Canadian airports grew by 4% in 2010; Montreal leads way in 2011 as Air Canada returns to Toronto City airport

Ontario wins Cake of the Week

As Air Canada moves into Toronto City, the locally based Porter Airlines is expanding its network. Last week, its new route to Windsor, Ontario won Cake of the Week, which the airport staff here is seen celebrating. Posing with the certificate are (back row) Tony Thibeault, Steve Tuffin, Phil Roberts, Al Bradshaw Jim McCormack and (front row) Jenn White, Federica Nazzani and Jamie Grabijas.

Early indications are that Canada’s busiest airports are having a solid if unspectacular start to 2011, having achieved growth of around 4% in 2010. Montreal (+6.1%) just edged out Ottawa (+5.7%) and Toronto (+5.2%) to be the fastest-growing major Canadian airport in 2010. Montreal saw transborder (US) traffic grow by 10% last year, while domestic demand rose just 3.6%. In the first two months of 2011, Montreal has again outperformed Ottawa and Toronto in terms of growth, although Halifax reported 12% growth in February thanks to hosting the Canada Winter Games. This resulted in local schools closing for an extra week, enticing locals to take a family holiday, thus boosting airport traffic.

Chart: Canadian airports traffic development - Year-on-year change in monthly passengers: 1/08 to 3/11

Source: Airport websites

The only airport to report a fall in traffic in every month in which it has reported in 2011 is Winnipeg, where passenger numbers were down between 2% and 3% in January, February and March. In 2010, its passenger numbers had remained virtually unchanged at just under 3.4 million.

Air Canada and WestJet both growing strongly internationally

Latest figures from Canada’s two major carriers, Air Canada and WestJet, show that both airlines are growing their demand (RPMs – revenue passenger miles) faster than their passenger numbers. In the first quarter of 2011, WestJet’s “guests” (its term for passengers) grew by 5.7%, while RPMs grew by 11.7%. As a result, the average sector length increased by 6.0% from 963 miles to 1,021. At the end of the first quarter, the airline’s fleet comprised 94 737s, up from 88 one year ago.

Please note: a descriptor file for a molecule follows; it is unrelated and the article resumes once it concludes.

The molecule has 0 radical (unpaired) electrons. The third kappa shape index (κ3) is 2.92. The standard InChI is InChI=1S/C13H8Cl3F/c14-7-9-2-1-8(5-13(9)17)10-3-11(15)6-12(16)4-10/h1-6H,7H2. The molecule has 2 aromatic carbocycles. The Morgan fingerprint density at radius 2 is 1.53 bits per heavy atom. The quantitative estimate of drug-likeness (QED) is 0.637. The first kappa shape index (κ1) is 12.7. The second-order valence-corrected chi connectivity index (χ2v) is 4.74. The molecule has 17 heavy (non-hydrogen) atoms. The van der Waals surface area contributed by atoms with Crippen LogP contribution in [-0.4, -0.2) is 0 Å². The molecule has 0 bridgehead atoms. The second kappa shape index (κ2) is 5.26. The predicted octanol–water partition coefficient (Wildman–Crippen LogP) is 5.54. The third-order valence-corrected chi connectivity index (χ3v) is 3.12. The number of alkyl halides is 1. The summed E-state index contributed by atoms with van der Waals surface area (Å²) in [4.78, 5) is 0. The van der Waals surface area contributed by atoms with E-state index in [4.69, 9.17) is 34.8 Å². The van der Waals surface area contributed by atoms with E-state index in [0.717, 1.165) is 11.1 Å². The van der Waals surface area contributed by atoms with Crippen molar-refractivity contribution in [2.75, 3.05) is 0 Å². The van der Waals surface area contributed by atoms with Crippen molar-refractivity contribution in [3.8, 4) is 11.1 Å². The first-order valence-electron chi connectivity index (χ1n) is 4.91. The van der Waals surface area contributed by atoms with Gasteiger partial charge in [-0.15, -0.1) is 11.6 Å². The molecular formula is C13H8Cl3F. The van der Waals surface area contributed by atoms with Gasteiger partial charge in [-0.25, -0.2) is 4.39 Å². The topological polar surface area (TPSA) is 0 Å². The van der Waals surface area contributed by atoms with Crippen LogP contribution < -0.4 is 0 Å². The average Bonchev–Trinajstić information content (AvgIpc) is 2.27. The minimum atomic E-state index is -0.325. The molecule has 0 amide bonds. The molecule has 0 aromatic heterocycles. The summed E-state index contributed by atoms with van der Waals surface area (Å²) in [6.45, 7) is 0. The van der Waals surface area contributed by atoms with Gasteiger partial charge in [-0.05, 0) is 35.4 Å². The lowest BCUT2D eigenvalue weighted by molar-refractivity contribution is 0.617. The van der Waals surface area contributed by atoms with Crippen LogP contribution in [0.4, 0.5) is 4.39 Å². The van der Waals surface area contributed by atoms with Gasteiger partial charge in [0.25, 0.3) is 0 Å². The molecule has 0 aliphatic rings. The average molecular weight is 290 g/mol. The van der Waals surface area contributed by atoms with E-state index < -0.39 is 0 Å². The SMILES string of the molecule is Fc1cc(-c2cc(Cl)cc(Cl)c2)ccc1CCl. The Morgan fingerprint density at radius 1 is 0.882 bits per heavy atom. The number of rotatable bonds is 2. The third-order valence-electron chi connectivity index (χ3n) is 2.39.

Chart: Canadian airline development 2008-11 - Monthly year-on-year ASM/RPM changes

Source: Air Canada, WestJet

Similarly, Air Canada reported only very modest growth in passenger numbers as much of the 5.7% growth in RPMs can be accounted for by a 4.0% increase in average sector length from 856 miles to 890. At the end of the first quarter, Air Canada’s operating fleet comprised 328 aircraft, up just one from a year ago.

Air Canada back at Toronto City airport challenging Porter’s monopoly

A major development for Air Canada was its recent resumption of services at Toronto’s downtown City airport, previously home only to Porter Airlines. From 1 May, Air Canada has launched 15 daily flights from Toronto City to Montreal. The services, operated under the new Air Canada Express brand, which is being introduced for all regional services operating under capacity purchase agreements, are operated by Sky Regional Airlines’ Q400s, the same aircraft type as used by Porter Airlines at the airport.

Not to be outdone, Porter recently started up to three daily flights to Windsor (Ontario) and this week began twice daily flights to Sault Ste. Marie, also in Ontario, a route that Air Canada serves from Toronto Pearson with over 40 weekly flights. Last year, Porter’s ASMs grew by 66%, while RPMs grew by 88%. Average load factor rose over six percentage points to 54.2%. The airline’s fleet now comprises 20 Q400s.


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